Article with images +3

Council members: Dump 'Breathe easy' T-shirts

Council members: Dump 'Breathe easy' T-shirts

Three South Bend council members have asked Mishawaka police officer Jason Barthel to stop selling T-shirts he created in response to 'I Can't Breathe'

Recent accounts falsely report that a South Bend police officer created a shirt saying "Breathe Easy: Don't break the law" in response to the basketball team's protest. It was actually Mishawaka police officer Jason Barthel who created the shirts.

Some of the recent accounts also state Buttigieg supported the shirts. He actually tried to avoid taking sides .

Buttigieg's statement fearing citizens being asked to choose between supporting civil rights for minorities or supporting police was criticized by many, including South Bend Common Council members, at the time. But even that nuance is stripped from versions of the story now making the rounds.

"As residents exercise their free speech rights, it is important to be respectful of others' concerns," Buttigieg said in a statement at the time. "The sensitive issues now being discussed across America deserve to be taken seriously, and we as a community have a lot of work to do in addressing them here at home."

"We cannot rest until all residents and all public safety officers view each other in an authentic spirit of mutual trust and respect."

On one social media post attacking Buttigieg over the issue, one commenter linked to a Tribune story from 2014 and corrected the assertion South Bend police were involved. The comment was deleted, and comments were turned off altogether.

[Feb 14, 2020] The Nevada Democratic party (misnomer much?) has hired a heretofore member of Pete Buttigieg's campaign into the position of "defender of democracy" or some similarly Orwellian-named position.

Feb 14, 2020 | www.moonofalabama.org

information_agent , Feb 13 2020 17:32 utc | 188

Bubbles | Feb 13 2020 16:45 utc | 184 asked:

Begging the question, is there a blackout?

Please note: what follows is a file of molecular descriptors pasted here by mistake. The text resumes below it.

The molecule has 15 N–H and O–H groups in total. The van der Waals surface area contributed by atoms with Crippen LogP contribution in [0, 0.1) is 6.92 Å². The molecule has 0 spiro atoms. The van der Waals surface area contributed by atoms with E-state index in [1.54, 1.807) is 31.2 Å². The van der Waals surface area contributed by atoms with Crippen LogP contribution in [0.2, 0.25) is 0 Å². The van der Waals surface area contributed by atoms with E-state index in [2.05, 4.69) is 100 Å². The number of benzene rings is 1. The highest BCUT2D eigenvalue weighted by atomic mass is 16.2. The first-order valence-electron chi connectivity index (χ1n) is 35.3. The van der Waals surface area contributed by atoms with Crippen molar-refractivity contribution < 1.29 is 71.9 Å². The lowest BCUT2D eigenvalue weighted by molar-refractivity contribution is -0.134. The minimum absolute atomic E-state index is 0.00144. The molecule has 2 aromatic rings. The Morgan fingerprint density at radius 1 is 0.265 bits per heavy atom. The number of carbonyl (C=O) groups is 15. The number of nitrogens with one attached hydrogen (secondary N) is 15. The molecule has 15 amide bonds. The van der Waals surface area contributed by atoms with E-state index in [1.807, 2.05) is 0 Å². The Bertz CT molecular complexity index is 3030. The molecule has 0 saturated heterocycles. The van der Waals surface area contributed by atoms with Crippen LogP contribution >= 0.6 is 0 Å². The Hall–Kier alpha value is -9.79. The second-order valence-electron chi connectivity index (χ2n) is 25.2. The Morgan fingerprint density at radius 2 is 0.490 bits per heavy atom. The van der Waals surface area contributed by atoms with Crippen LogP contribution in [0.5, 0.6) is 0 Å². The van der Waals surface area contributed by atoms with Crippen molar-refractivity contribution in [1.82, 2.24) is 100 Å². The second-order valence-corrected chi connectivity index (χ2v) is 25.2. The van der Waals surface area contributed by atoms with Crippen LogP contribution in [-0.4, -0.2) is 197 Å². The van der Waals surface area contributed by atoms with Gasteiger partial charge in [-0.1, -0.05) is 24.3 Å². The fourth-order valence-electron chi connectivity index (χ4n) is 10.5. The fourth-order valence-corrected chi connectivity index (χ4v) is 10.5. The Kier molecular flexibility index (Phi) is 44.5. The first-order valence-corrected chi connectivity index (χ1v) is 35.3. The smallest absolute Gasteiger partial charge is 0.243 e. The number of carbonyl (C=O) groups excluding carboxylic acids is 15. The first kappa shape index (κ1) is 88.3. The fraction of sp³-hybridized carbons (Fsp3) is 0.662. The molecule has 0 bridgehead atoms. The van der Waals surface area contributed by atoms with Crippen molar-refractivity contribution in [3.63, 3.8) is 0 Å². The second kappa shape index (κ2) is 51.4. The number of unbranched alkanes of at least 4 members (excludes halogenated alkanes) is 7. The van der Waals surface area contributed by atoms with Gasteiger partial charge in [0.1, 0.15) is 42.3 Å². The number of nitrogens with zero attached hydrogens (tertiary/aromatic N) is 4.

I think there probably is, because as things stand now it's all hands on the establishment deck to figure out a way to thwart the campaign of Bernie Sanders from continuing to gather momentum. I've been a Tulsi Gabbard supporter - and still am, both politically and financially - since 2015, but right now Bernie (who coincidentally and unlike Tulsi wasn't excluded from the debates and has not been treated as a persona non grata by the entire spectrum of mainstream media) is the one to watch.

The Nevada Democratic party (misnomer much?) has hired a heretofore member of Pete Buttigieg's campaign into the position of "defender of democracy" or some similarly Orwellian-named position. I think it's safe to assume the fix is in (again), and as a resident of New Hampshire I also believe - as in every election since I've been paying attention in 2000 - manipulation of votes was done around the periphery to keep things manageable. Move a little from column a into column b, a little from column a into column c, a little from column d into column b, etc.

[Feb 14, 2020] Buttigig is appealing to the muddled mediocre middle, but Christian fundamentalists will never vote for him. They would sooner vote for Putin.

Feb 14, 2020 | www.moonofalabama.org

Trailer Trash , Feb 12 2020 17:23 utc | 30

I listened to a part of Buttigig's speech last night. He is articulate, speaks well, and has a nice voice. He's also Mr Clean and wears a nice suit. That makes for a very saleable product. He is appealing to the muddled mediocre middle, but Christian fundamentalists will never vote for a man married to another man. They would sooner vote for Putin.

I also heard part of Bernie's speech. Lots of promises of Free Stuff for Everyone! Joe and Jane Sixpack know that nobody gets free stuff unless they are rich. Not a single word from Bernie about putting the Empire up for sale and closing 800 military bases around the world.

Bernie could maybe convince Joe and Jane if he pointed out that the trillion dollars a year we are already paying to prop up the Empire would buy a lot of Free Stuff that we all need, like basic infrastructure and real healthcare (medical insurance is not accurate diagnosis and effective treatment, but nobody wants to talk about that). But he will never call for all troops to return home immediately, since endless war is supported by nearly everyone in DC.